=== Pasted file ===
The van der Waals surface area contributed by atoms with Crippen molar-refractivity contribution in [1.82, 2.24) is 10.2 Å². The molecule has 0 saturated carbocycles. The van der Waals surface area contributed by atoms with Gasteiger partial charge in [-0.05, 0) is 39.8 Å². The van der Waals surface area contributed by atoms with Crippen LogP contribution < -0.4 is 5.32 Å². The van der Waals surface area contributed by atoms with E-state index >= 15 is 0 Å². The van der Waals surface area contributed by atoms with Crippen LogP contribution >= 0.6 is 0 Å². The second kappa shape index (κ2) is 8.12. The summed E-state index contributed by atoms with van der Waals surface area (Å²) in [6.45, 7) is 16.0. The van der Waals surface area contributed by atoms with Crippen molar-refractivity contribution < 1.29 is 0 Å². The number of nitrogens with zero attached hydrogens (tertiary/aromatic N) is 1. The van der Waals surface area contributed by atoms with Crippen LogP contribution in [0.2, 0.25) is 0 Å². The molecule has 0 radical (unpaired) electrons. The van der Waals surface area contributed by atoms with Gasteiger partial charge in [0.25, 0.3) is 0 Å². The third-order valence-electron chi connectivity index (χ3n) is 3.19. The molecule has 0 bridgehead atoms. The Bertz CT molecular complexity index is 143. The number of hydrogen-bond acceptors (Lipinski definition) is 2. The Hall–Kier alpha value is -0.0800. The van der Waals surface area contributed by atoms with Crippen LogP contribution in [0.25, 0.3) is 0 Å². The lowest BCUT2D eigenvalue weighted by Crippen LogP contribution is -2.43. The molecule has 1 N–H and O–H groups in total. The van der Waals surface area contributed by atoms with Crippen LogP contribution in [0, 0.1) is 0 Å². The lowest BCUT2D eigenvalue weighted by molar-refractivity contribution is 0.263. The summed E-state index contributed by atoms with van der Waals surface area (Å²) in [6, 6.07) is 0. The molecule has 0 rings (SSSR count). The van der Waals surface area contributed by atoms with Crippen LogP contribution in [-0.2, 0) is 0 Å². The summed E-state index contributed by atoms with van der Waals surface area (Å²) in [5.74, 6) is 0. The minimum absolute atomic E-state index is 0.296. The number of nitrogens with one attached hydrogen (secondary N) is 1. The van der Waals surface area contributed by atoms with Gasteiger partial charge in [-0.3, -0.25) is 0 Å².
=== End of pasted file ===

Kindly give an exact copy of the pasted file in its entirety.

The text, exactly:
The van der Waals surface area contributed by atoms with Crippen molar-refractivity contribution in [1.82, 2.24) is 10.2 Å². The molecule has 0 saturated carbocycles. The van der Waals surface area contributed by atoms with Gasteiger partial charge in [-0.05, 0) is 39.8 Å². The van der Waals surface area contributed by atoms with Crippen LogP contribution < -0.4 is 5.32 Å². The van der Waals surface area contributed by atoms with E-state index >= 15 is 0 Å². The van der Waals surface area contributed by atoms with Crippen LogP contribution >= 0.6 is 0 Å². The second kappa shape index (κ2) is 8.12. The summed E-state index contributed by atoms with van der Waals surface area (Å²) in [6.45, 7) is 16.0. The van der Waals surface area contributed by atoms with Crippen molar-refractivity contribution < 1.29 is 0 Å². The number of nitrogens with zero attached hydrogens (tertiary/aromatic N) is 1. The van der Waals surface area contributed by atoms with Crippen LogP contribution in [0.2, 0.25) is 0 Å². The molecule has 0 radical (unpaired) electrons. The van der Waals surface area contributed by atoms with Gasteiger partial charge in [0.25, 0.3) is 0 Å². The third-order valence-electron chi connectivity index (χ3n) is 3.19. The molecule has 0 bridgehead atoms. The Bertz CT molecular complexity index is 143. The number of hydrogen-bond acceptors (Lipinski definition) is 2. The Hall–Kier alpha value is -0.0800. The van der Waals surface area contributed by atoms with Crippen LogP contribution in [0.25, 0.3) is 0 Å². The lowest BCUT2D eigenvalue weighted by Crippen LogP contribution is -2.43. The molecule has 1 N–H and O–H groups in total. The van der Waals surface area contributed by atoms with Crippen LogP contribution in [0, 0.1) is 0 Å². The lowest BCUT2D eigenvalue weighted by molar-refractivity contribution is 0.263. The summed E-state index contributed by atoms with van der Waals surface area (Å²) in [6, 6.07) is 0. The molecule has 0 rings (SSSR count). The van der Waals surface area contributed by atoms with Crippen LogP contribution in [-0.2, 0) is 0 Å². The summed E-state index contributed by atoms with van der Waals surface area (Å²) in [5.74, 6) is 0. The minimum absolute atomic E-state index is 0.296. The number of nitrogens with one attached hydrogen (secondary N) is 1. The van der Waals surface area contributed by atoms with Gasteiger partial charge in [-0.3, -0.25) is 0 Å².